Scott was born James Victor Scott in Cleveland, Ohio. He lost his mother in a car accident when he was 13 years old (he was 1 of 10 children in the Scott household). His father left shortly after his mother’s death and all the kids were raised in foster homes.

After his top hit with Hampton, Scott entered into a contract with Savoy Records. A 1962 album called Falling In Love Is Wonderful, produced by Ray Charles and featuring the Gerald Wilson orchestra and arrangements by Marty Paich, was not released because Savoy Records said he was under an exclusive lifetime contract with Savoy. Savoy’s president, Herman Lubinsky, was known as an ‘arrogant bully’, so this isn’t surprising. The album has been reissued on CD by Rhino Records. Scott’s singing career was derailed for more than 20 years because of the Savoy snafu.

And so Jimmy Scott abandoned his singing career for a decade, 1960s- 1970s a shipping clerk, waiter, hotel worker, and ward captain for the Democratic Party. He once told NPR that  “there comes a time in your life where you have responsibilities and family involvements, survival, and you gotta do what you have to do: get a job, pay the rent, try to keep yourself alive”.

All that changed when he appeared to sing at the funeral of his old friend Doc Pomus. Sire Records’ president Seymour Stein was there and signed him to a Warner Brothers contract. The result came in 1992 with All The Way, which sold 50,000 copies and earned him a cult following in Europe and Japan. The hit album also lead to string of other popular albums produced by Todd Barkan, Craig Street, Mitchell Froom, and others. Director David Lynch was also a fan and gave Scott a cameo appearance on the hit TV series Twin Peaks finale, singing “Sycamore Trees”.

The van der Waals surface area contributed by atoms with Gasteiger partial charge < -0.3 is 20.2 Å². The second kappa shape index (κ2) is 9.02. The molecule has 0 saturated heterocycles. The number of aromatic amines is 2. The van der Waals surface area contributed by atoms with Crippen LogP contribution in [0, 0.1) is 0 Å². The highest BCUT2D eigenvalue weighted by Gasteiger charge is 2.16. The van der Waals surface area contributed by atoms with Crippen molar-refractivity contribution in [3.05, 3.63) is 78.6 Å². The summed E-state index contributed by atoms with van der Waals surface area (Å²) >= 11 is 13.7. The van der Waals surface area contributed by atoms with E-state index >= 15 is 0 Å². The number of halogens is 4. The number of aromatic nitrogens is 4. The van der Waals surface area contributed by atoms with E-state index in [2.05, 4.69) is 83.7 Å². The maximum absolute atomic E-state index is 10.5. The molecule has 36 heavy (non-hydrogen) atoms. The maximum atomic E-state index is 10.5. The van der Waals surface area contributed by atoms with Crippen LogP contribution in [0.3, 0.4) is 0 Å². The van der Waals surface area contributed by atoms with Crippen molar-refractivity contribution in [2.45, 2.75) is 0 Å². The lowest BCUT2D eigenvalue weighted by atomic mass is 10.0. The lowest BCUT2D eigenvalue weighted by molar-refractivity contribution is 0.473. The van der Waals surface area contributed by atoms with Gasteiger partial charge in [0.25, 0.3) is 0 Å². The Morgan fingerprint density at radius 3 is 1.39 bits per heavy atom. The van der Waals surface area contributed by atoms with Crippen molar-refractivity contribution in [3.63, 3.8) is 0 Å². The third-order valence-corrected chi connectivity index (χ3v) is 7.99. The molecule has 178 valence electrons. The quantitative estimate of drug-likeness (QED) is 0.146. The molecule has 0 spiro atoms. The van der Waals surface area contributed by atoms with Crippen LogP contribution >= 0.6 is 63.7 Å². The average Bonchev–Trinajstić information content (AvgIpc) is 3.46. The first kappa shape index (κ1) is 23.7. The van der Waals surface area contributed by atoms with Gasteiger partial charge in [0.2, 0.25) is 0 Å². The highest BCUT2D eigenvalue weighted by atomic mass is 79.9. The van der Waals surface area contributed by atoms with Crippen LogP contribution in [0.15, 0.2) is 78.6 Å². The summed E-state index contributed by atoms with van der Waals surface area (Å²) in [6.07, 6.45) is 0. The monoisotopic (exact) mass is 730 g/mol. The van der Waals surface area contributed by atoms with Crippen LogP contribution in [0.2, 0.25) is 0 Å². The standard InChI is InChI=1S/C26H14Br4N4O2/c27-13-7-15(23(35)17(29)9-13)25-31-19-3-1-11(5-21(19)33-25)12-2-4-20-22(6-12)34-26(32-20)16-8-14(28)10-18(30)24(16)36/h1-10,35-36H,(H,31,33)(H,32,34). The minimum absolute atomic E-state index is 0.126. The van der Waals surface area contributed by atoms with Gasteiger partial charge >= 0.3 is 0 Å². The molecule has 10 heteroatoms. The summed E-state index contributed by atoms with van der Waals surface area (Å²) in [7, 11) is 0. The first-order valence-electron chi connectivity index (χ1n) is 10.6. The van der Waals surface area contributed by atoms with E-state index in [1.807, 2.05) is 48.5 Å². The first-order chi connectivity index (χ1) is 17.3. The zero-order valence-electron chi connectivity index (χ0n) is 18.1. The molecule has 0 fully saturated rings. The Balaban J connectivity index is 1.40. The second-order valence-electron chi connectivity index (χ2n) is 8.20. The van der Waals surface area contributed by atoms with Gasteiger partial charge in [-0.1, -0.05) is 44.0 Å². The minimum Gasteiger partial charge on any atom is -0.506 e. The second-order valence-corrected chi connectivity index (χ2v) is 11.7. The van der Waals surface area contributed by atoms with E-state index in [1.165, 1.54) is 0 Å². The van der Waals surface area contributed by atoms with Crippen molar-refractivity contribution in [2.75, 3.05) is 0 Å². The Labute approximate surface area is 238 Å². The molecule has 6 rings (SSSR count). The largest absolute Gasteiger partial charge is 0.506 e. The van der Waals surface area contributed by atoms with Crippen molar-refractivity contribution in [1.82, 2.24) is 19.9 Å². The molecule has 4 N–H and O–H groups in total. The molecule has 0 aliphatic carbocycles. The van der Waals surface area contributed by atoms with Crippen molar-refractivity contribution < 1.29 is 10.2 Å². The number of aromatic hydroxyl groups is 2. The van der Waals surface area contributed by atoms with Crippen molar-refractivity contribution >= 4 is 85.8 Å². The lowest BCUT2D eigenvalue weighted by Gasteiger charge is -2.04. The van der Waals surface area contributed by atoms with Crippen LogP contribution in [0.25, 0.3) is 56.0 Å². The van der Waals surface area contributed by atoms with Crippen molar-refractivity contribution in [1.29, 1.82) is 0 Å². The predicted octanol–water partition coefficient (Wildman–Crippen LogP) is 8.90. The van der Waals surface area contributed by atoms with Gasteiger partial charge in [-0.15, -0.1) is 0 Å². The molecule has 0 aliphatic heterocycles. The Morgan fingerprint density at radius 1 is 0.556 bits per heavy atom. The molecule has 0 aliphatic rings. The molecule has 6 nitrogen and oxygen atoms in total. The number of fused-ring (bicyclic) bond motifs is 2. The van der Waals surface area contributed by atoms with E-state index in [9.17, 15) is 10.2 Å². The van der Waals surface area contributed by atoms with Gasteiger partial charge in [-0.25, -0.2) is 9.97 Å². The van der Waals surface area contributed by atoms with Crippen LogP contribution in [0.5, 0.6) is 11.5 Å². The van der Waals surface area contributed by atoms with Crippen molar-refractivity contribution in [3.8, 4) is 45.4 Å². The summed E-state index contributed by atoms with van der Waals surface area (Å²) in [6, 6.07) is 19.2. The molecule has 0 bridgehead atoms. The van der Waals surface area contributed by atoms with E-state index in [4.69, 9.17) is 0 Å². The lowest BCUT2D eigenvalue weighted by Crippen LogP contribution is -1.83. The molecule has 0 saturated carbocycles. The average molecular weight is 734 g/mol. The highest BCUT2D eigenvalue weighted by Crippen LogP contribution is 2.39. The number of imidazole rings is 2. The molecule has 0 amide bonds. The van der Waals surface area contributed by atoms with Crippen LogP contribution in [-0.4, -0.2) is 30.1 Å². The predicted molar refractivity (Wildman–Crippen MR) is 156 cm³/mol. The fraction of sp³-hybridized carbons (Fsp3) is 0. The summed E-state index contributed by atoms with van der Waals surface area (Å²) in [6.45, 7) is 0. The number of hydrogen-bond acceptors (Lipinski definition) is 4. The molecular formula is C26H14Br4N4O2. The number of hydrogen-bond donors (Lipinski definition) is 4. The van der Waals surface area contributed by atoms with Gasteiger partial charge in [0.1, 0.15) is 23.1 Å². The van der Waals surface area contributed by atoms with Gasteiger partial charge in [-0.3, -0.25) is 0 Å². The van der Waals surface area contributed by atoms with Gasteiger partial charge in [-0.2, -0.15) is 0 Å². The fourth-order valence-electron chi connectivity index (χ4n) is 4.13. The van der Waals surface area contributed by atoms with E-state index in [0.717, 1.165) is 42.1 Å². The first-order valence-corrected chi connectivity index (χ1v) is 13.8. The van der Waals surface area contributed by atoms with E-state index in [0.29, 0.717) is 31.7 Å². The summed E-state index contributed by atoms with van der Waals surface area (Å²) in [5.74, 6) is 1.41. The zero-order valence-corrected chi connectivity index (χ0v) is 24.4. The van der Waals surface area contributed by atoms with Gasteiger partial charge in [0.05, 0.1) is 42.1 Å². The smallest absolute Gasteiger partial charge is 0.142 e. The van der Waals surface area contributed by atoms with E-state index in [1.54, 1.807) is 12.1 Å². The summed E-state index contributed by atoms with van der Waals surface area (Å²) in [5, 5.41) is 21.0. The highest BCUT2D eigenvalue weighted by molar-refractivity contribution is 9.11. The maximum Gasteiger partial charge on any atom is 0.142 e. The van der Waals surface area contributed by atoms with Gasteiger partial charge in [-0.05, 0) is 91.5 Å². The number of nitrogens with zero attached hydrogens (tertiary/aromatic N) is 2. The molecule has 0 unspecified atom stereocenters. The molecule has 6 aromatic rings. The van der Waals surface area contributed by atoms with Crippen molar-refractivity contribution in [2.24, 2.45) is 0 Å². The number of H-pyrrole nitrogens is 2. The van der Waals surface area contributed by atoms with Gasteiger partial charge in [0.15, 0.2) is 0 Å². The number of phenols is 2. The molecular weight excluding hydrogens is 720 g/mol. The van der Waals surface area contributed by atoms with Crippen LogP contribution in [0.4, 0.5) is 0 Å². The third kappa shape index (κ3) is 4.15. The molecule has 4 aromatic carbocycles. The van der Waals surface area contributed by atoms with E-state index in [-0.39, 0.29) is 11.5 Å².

And so his last 20 years were comeback ones and he finally got his due. In 2007, Scott was awarded the National Endowment for the Arts Jazz Master Award, the nation’s top honor. When receiving the award, Scott commented, “There’s times, in certain songs, that I might be in my own world and who cares about who’s out there, you know? You have a job to do so you do that job of singing that song or telling that story because that’s what you’re doing. If you’re singing, you’re telling a story. So to tell it and tell it right, that’s it.”

And despite the down years, Little Jimmy Scott bore no bitterness about many missed opportunities. And despite the hard living of heavy smoking and drinking, he beat father time, passing away at the ripe old age of 88. He will be buried in his hometown of Cleveland.

Here is a clip of Scott singing his comeback song, “All The Way”. Prepare to feel something.


Rhythm Planet Playlist: 6/20/14

  1. Little Jimmy Scott / Why I Was Born?Everybody’s Somebody’s Fool / Grp Records
  2. Little Jimmy Scott / All The Way / All The Way / Warner Bros.
  3. Little Jimmy Scott / Everybody’s Somebody’s FoolEverybody’s Somebody’s Fool / Grp Records
  4. Little Jimmy Scott / If I Should Lose You / Falling In Love Is Wonderful / Rhino
  5. Little Jimmy Scott / Sometimes I Feel Like A Motherless Child / Lost And Found / Rhino
  6. Little Jimmy Scott / Heaven / Heaven / Warner Bros.
  7. Little Jimmy Scott / It Shouldn’t Happen To A Dream / Dream / Warner Bros.
  8. Little Jimmy Scott / Imagination / Mood Indigo / Milestone

51G5rIvdZrL._AA160_610bWPNO2PL._AA160_ 41N9T1P-vVL._AA160_ 51iOULBGF2L._AA160_ 41Dipm3p4CL._AA160_ 41ZGX7V9ECL._AA160_